An old warrior in the war on absentee dads, putting down my heavy pounds of bitterness and protective weapons to

be present at the finish line in order to begin  something we never started right in the first place.

Dad and I at the finish line. ..Finally.

Autographed Letter Signed,

AFROCITY

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18 Responses to “Sunday Soliloquy: Just Wait Until Your Father Gets Home”

  1. Janis Says:

    “She was supposed to let me help her with her applications for college…then poof. She was gone.”

    I have a feeling she flaked on the college stuff and couldn’t face you as a result. Either way, it’s her decision. Still sucks, though. It’s no fun being Cassandra telling people to save themselves and not having them listen. 😦 I can see why Cassandra went nuts sometimes.

  2. Matt Morgan Says:

    Sounds like my father, ACB

  3. yttik Says:

    Dang Afrocity, you made me bawl my eyes out! I wasn’t prepared for your ending. I swear that picture of you and your dad is the most beautiful thing I’ve seen in a long time.

    Next time I visit your blog I’m coming armed with a bottle of wine so I can offer up a toast.

    • afrocity Says:

      I caved in and went to the race. He has run many times before and this was the first time he invited me.

  4. gs Says:

    That’s not the best picture of you on the blog, but it’s the most radiant.

    He looks like a shrewd man. It’s clear where at least some of your brains come from.
    ************************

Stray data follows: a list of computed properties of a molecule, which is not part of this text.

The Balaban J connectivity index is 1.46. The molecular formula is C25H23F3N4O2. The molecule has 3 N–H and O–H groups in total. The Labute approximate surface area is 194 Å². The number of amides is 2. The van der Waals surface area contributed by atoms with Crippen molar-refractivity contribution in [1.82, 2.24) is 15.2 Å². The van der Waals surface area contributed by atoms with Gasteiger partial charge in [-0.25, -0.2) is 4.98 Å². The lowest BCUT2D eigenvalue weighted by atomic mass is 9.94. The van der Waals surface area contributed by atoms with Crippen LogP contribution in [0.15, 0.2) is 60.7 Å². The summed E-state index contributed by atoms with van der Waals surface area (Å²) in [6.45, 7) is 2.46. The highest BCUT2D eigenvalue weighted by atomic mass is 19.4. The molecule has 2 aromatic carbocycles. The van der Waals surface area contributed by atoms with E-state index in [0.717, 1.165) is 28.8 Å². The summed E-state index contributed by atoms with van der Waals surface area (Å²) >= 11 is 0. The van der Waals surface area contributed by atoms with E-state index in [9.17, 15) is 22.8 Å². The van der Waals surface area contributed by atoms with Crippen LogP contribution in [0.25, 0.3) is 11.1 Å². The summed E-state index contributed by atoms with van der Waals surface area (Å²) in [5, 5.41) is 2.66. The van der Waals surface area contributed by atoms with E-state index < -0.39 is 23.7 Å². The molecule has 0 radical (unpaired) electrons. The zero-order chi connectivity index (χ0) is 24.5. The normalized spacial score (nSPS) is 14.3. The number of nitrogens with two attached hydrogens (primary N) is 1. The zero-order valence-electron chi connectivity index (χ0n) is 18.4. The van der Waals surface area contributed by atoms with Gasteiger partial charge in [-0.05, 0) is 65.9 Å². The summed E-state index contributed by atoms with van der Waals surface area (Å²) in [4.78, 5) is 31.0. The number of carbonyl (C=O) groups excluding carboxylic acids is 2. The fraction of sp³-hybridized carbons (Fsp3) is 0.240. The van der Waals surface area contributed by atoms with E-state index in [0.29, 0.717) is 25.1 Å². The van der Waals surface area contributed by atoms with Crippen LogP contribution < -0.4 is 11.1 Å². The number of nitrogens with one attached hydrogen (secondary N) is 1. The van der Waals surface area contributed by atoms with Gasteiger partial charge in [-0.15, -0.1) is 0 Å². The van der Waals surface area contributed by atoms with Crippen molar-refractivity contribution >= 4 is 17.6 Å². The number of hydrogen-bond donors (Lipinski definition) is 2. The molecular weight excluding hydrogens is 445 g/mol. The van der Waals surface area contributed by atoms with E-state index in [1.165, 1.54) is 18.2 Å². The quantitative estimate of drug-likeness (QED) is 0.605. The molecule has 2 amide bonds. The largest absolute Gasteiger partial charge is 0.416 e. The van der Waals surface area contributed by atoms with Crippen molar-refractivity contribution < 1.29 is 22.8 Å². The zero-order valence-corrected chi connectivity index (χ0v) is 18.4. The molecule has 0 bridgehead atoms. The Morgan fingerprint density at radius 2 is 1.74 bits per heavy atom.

Af, why not train up to a marathon yourself? Since your 63-year-old father can do it, I bet you can too.

    If anything can deal with the side-effects of middle age that your previous post talked about, that will do it. In any event, those side-effects will seem less significant if you’re at an elite level of fitness.

    At some point you might want to run or train with your dad.

    • gs Says:

      Oh, and his choice of occasion suggests he’s trying to show he is worthy of your respect. He won’t admit that of course, maybe not even to himself.

      • afrocity Says:

        Never thought of that g’s. I do admire the way he trains boxers and runs in marathons. My mom was so sedentary, so it is a big contrast.

    • afrocity Says:

      Running bores me to tears. I prefer my bike and swimming. You are right about exercise. I have started again and feel much better about my body even more than I did last week. My dad’s family is more into fitness than my mother’s side. Seeing him run gave me some motivation.

  5. Tiny Says:

    I really like the pic. It seems to resonant ……forgiveness.

  6. armywife Says:

    Good Morning AC!